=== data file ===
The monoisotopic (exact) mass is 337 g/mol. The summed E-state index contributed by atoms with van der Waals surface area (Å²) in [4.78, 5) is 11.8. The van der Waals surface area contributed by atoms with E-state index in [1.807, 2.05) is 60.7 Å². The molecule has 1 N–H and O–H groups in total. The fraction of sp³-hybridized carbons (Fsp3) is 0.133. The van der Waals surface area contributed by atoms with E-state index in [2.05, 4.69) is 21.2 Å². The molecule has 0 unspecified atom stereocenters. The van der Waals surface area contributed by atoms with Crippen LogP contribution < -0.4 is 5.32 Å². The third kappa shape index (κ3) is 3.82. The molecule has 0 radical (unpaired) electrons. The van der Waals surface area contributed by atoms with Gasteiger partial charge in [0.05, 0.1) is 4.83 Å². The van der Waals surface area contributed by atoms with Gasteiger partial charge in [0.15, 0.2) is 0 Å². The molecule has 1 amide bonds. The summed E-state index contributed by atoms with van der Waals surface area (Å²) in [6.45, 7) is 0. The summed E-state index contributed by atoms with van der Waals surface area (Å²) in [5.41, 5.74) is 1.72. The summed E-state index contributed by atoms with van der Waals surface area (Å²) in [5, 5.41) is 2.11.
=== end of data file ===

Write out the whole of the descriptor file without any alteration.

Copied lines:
The monoisotopic (exact) mass is 337 g/mol. The summed E-state index contributed by atoms with van der Waals surface area (Å²) in [4.78, 5) is 11.8. The van der Waals surface area contributed by atoms with E-state index in [1.807, 2.05) is 60.7 Å². The molecule has 1 N–H and O–H groups in total. The fraction of sp³-hybridized carbons (Fsp3) is 0.133. The van der Waals surface area contributed by atoms with E-state index in [2.05, 4.69) is 21.2 Å². The molecule has 0 unspecified atom stereocenters. The van der Waals surface area contributed by atoms with Crippen LogP contribution < -0.4 is 5.32 Å². The third kappa shape index (κ3) is 3.82. The molecule has 0 radical (unpaired) electrons. The van der Waals surface area contributed by atoms with Gasteiger partial charge in [0.05, 0.1) is 4.83 Å². The van der Waals surface area contributed by atoms with Gasteiger partial charge in [0.15, 0.2) is 0 Å². The molecule has 1 amide bonds. The summed E-state index contributed by atoms with van der Waals surface area (Å²) in [6.45, 7) is 0. The summed E-state index contributed by atoms with van der Waals surface area (Å²) in [5.41, 5.74) is 1.72. The summed E-state index contributed by atoms with van der Waals surface area (Å²) in [5, 5.41) is 2.11.